6 Things Aviva Drescher Said About BuzzFeed's Interview With Carole Radziwill
Somehow, Aviva has made it worse.
On Wednesday, BuzzFeed published an interview I had done with Carole Radziwill, a co-star of Bravo's The Real Housewives of New York City. In the story, Radziwill discussed her feud with fellow castmate Aviva Drescher, who accused her early in the season of having had a ghostwriter write her 2005 memoir, What Remains, in which she told the story of her life, her career at ABC News, and husband's illness and death. Her husband was Anthony Radziwill, whose mother, Lee, was the sister of Jacqueline Kennedy Onassis; John F. Kennedy Jr. was his first cousin and best friend.
Their fight was a toxic one, and continues to this day. Literally, to this day: Aviva got in touch with me and wanted to rebut a few things Carole had said about her. We spoke Friday morning. In my opinion, she made things worse.
1. Who actually told Aviva that Carole had used a ghostwriter, and why did she keep attributing the accusation to "word on the street"?
"As far as Carole and you quoting the 'word on the street,' the reason that I used the term 'word on the street' was because I wanted to protect my sources. I didn't want to name the sources. There was somebody at Simon & Schuster, who I did name and I did tell Carole the name of that person, and I'm happy to tell you: It's Tricia Boczkowski. I named that on-air, and it just didn't go in. She had told me. There was somebody very, very close to John F. Kennedy Jr. — very close — who told me."
(I emailed Tricia Boczkowski to ask her about this mess, and she has not responded.)
2. And why did Aviva believe the gossip that Bill Whitworth, whom she named on camera, and who says he wasn't Carole's ghostwriter, had ghostwritten What Remains?
"It was her first book. She'd never written a book before. It's not implausible that Carole had a ghost, it's very plausible. It was a very important book that she wrote where she spoke about people who had died. It really was not her place to tell that story. It really wasn't her place. She did do that. And there were a lot of people who were very angry about her telling that story."
3. Wait, what: Why isn't it Carole's place to tell the story of her husband's illness and death?
"You know, I think that the Kennedy family — it was very much the experience of the Kennedy family. It's her place to speak about that, but it was also about a family who is going down in the history of America. Maybe there were members of the family who wanted to tell that story. Maybe his mom wanted to tell that story."
4. I found this particular assertion to be surprising and unfortunate.
Me: I think that if someone's married to someone, it's her story too. You read the book, I read the book, there's not a second of it that feels exploitive. I'm not partisan here. I think if you're saying it's not her place to tell the story of her husband's death, I disagree.
Aviva: That's fine. I'm of the opinion that she's made a career out of it. Off their name. That's my opinion. That she's made a career off their name, and off of that entire — what would she have written a book about? I'm of the opinion that she made a career off the name, and off the family. But that's my opinion.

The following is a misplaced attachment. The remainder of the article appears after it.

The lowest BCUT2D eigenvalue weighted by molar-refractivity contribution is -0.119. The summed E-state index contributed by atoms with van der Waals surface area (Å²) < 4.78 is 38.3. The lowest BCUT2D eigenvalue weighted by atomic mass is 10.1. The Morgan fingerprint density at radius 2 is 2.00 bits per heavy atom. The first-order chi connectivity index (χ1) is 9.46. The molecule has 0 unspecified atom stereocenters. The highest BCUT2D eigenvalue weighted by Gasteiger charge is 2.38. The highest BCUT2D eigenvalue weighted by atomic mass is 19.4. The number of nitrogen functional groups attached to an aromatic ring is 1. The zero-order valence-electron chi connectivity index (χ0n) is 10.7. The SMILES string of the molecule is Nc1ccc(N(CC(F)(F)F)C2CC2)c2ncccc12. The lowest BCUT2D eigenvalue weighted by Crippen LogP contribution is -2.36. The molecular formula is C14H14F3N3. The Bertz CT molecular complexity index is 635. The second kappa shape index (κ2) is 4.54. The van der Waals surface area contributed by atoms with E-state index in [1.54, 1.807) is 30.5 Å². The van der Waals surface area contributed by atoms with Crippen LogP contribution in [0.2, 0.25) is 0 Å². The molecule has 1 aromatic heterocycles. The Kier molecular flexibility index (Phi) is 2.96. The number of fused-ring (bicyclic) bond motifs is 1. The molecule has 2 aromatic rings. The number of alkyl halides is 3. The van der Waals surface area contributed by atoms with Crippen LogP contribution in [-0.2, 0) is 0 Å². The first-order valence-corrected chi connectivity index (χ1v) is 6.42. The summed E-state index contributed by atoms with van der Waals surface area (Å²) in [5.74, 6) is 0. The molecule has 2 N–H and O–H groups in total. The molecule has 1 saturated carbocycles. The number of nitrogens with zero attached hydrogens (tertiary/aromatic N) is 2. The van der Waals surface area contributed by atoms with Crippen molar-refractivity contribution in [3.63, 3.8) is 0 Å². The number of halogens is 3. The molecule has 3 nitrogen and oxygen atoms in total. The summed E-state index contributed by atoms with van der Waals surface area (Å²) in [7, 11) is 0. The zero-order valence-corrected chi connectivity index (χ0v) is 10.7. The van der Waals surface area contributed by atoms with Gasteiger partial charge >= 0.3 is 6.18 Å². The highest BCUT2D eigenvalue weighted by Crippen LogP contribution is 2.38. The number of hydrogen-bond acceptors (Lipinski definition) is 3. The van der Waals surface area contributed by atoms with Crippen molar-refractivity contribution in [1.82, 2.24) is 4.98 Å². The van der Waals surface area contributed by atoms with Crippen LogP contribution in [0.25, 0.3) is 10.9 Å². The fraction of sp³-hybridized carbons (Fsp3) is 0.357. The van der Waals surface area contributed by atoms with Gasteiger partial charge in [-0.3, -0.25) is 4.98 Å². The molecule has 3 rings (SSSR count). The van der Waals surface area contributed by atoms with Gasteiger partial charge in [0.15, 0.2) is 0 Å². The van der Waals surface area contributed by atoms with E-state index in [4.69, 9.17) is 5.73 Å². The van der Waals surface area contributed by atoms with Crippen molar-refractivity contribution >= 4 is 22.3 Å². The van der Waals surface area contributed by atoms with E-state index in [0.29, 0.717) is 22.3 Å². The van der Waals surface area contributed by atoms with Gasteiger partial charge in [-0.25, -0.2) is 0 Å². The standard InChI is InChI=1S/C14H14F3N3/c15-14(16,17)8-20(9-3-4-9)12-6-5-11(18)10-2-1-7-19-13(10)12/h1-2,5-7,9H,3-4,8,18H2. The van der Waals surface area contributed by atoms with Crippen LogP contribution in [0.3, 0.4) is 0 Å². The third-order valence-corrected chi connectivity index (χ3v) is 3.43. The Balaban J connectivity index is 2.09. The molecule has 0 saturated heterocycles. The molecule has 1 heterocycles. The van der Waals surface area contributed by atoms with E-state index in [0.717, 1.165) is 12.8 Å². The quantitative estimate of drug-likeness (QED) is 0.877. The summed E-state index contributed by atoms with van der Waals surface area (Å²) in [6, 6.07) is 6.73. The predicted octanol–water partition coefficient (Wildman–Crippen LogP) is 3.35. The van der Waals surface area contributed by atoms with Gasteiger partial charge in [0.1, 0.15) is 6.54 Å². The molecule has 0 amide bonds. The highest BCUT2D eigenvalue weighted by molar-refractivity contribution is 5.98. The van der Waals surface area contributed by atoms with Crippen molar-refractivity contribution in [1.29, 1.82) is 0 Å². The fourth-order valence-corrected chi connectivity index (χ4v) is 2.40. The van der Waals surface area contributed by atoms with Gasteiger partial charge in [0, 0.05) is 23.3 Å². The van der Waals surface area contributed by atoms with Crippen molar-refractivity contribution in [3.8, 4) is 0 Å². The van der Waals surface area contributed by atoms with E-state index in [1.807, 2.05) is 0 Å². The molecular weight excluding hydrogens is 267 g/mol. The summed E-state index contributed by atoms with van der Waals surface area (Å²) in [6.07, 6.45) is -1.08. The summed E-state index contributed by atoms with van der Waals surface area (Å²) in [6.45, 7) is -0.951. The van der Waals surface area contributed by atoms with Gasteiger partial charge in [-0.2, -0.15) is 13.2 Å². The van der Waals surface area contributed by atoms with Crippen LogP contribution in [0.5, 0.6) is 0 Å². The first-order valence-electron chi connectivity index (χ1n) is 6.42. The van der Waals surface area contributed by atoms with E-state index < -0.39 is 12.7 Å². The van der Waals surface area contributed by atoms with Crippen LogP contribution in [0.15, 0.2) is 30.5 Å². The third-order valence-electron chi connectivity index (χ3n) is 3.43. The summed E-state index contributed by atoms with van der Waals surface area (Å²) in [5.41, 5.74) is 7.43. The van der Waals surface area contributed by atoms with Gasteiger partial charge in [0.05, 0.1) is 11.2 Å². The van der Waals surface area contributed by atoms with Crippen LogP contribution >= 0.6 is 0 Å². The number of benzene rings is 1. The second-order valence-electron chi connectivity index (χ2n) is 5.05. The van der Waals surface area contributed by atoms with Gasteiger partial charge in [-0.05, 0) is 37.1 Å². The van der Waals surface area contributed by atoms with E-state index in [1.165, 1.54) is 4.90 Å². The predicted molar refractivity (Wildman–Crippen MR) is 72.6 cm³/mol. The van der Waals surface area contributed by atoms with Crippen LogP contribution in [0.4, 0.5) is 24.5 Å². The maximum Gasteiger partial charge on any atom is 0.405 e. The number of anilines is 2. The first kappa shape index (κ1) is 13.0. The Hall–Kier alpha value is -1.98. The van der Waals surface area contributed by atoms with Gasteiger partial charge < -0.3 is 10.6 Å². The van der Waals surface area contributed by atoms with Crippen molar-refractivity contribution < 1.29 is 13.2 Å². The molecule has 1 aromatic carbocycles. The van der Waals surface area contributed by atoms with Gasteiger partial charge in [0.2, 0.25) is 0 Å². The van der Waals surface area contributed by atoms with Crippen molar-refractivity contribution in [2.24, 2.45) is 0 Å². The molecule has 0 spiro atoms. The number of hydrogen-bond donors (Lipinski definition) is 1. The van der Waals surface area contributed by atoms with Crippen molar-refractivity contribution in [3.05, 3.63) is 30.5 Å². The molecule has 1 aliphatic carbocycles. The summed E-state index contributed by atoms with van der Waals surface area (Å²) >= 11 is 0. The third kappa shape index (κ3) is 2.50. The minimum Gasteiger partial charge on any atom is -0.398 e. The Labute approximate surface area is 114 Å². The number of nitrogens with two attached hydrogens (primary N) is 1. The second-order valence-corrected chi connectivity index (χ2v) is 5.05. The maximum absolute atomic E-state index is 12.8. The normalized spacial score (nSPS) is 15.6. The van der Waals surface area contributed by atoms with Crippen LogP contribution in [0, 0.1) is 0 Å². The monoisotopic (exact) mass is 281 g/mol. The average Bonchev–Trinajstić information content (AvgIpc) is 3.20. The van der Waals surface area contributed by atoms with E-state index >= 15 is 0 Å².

5. It was Valerie Frankel, Aviva's ghostwriter for her memoir, whom I know only from the internet, who told me Aviva wanted to talk after the Carole interview posted.
Me: What do you say Valerie Frankel is to you?
Aviva: Valerie and I have an editor/writer relationship. I did not hand her my story and she wrote it. It was very much a process where she helped me a lot, and we worked together on it. I didn't hand my book over to a ghostwriter and put my stamp on it. She's a wonderful ghostwriter, and she's ghostwritten before.
6. Aviva also wanted to talk about the Truman Capote/Harper Lee allegation she made at the RHONY reunion — that Capote had ghostwritten To Kill a Mockingbird.
Me: Scholars have disproven that, Aviva. I can send you some links.
Aviva: I know. They have disproven that. That was just an example that an iconic author like Harper Lee, people said, "Oh, you didn't write your book." So I don't know why Carole thought she was so high and holy and mighty that she was impervious to the gossip that goes around in the publishing industry. It happens to the best of the best. I was very generous when I gave that to Carole.
Me: I think what you said is Truman Capote wrote To Kill a Mockingbird.
Aviva: No, what I said was there have been rumors going around for years that Truman Capote wrote To Kill a Mockingbird.
I rewatched that bit of the reunion. and here is what Aviva said: "There are also real writers who hire colleagues and writers to help them write their books. You know, To Kill a Mockingbird was supposedly done by Truman Capote."
Here's Carole Radziwill's response to all of this:
"Aside from the gross factual inaccuracies and the general nastiness we've all grown to expect from Ms. Drescher, her assertions here are nothing more than the rantings of a woman who has proven she will do or say anything to be on a reality show. I apologize that you have wasted your time in reading it. And be careful, Buzzfeed, she's sounds angry. Be prepared to have a leg thrown through your website. :)"